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# So, how do YOU get forward? - Page 9

Let's not forget that the ski will be decambered simply due to the skiers weight pushing down near the middle of the ski and the snow pushing up all along the ski. Think 3-dimensionally; a decambered ski in the vertical direction then put on edge is a curved shape in the horizontal direction. In the old days this shape could be augmented by some dynamic vertical loading of the skis while shifting ones centre of pressure forward, just prio to engaging the turn. With sufficient speed, the momentum would take care of bending forces required for the rest of the turn.
Edge set and rebound? remeber those!
Quote:
 Originally Posted by Ghost Let's not forget that the ski will be decambered simply due to the skiers weight pushing down near the middle of the ski and the snow pushing up all along the ski. Think 3-dimensionally; a decambered ski in the vertical direction then put on edge is a curved shape in the horizontal direction. In the old days this shape could be augmented by some dynamic vertical loading of the skis while shifting ones centre of pressure forward, just prio to engaging the turn. With sufficient speed, the momentum would take care of bending forces required for the rest of the turn.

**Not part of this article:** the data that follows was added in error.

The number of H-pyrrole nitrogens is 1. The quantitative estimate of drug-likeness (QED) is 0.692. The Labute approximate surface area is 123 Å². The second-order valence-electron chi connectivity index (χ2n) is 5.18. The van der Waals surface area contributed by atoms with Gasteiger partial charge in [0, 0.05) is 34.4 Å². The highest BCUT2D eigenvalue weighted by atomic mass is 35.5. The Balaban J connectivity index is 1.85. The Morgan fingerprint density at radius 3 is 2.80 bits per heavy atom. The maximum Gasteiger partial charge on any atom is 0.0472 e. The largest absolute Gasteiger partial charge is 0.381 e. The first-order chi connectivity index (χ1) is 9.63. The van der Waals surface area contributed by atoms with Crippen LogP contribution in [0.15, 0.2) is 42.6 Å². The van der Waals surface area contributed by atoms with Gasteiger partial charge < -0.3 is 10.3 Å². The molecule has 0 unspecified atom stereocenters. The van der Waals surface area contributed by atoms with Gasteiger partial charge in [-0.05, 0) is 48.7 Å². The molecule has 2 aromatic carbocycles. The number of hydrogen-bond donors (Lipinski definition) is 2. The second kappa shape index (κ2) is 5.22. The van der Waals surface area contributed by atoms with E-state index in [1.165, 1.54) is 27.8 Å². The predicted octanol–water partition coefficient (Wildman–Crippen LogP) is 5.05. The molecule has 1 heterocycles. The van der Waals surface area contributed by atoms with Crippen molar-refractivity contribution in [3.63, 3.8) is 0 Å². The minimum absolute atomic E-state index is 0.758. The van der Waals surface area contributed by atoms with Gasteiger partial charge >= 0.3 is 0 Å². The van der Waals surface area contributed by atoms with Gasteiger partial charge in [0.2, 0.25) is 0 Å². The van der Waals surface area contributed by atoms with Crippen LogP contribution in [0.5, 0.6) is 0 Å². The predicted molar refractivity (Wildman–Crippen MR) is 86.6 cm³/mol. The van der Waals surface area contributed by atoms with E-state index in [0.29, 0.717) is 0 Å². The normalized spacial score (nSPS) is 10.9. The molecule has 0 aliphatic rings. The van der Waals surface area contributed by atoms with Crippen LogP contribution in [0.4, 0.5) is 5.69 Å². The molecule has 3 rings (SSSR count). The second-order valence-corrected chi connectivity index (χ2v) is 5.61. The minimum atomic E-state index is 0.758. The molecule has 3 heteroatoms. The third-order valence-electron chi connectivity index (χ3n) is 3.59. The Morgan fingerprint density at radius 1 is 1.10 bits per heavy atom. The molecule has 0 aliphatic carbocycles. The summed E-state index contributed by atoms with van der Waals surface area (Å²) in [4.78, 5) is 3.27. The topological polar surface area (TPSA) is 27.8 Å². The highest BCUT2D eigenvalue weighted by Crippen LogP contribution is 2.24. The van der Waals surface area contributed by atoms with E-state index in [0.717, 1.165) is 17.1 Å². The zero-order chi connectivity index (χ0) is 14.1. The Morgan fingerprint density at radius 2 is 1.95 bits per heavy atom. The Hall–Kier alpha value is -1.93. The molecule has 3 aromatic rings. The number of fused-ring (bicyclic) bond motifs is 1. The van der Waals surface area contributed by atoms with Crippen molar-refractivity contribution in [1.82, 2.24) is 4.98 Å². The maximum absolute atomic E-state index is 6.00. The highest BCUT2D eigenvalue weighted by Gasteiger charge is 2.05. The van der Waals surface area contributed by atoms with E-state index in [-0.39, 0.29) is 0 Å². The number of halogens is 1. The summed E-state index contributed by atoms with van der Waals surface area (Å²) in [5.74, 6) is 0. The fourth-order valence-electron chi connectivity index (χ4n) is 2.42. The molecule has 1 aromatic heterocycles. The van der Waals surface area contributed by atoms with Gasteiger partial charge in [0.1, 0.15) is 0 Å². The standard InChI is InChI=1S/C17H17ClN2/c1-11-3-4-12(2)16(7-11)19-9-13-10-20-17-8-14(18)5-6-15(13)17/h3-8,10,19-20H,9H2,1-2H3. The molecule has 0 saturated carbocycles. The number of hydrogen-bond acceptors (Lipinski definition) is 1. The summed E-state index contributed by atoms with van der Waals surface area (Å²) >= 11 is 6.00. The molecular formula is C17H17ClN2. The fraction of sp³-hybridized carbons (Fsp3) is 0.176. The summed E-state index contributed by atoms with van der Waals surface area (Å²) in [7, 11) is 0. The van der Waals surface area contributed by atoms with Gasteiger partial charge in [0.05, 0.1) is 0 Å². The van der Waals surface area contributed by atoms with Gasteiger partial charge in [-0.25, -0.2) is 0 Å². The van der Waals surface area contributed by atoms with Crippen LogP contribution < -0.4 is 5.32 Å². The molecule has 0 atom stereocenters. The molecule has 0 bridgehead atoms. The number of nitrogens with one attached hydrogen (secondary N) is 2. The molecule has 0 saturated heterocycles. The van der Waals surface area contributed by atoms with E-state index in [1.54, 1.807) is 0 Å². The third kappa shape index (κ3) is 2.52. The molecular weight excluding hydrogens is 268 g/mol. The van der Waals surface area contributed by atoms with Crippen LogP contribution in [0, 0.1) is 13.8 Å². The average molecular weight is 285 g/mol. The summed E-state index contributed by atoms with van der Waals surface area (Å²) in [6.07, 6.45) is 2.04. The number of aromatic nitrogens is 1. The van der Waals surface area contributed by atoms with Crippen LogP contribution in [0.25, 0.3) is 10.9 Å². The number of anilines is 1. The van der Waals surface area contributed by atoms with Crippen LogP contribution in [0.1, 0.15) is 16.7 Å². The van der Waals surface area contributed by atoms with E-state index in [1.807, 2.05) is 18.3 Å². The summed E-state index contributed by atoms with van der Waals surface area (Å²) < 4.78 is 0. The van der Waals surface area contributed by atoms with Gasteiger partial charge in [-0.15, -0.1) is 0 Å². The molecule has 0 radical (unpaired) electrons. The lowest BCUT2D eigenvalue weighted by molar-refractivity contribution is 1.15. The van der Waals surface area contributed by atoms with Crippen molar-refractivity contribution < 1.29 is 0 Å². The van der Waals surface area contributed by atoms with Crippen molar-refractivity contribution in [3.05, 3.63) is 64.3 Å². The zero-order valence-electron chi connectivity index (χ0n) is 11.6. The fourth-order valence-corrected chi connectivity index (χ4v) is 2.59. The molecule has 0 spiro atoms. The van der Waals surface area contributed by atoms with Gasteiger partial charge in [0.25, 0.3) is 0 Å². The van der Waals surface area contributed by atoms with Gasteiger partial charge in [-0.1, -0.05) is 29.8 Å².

Yes, but this amounts to engaging the whole ski, whether bent or not, not selective engagement of some part of the ski.
Quote:
 Originally Posted by Atomicman Edge set and rebound? remeber those!
Care to elaborate? (yes I do remember but I would like to hear a more detailed description of what was happening, if possible.)
Quote: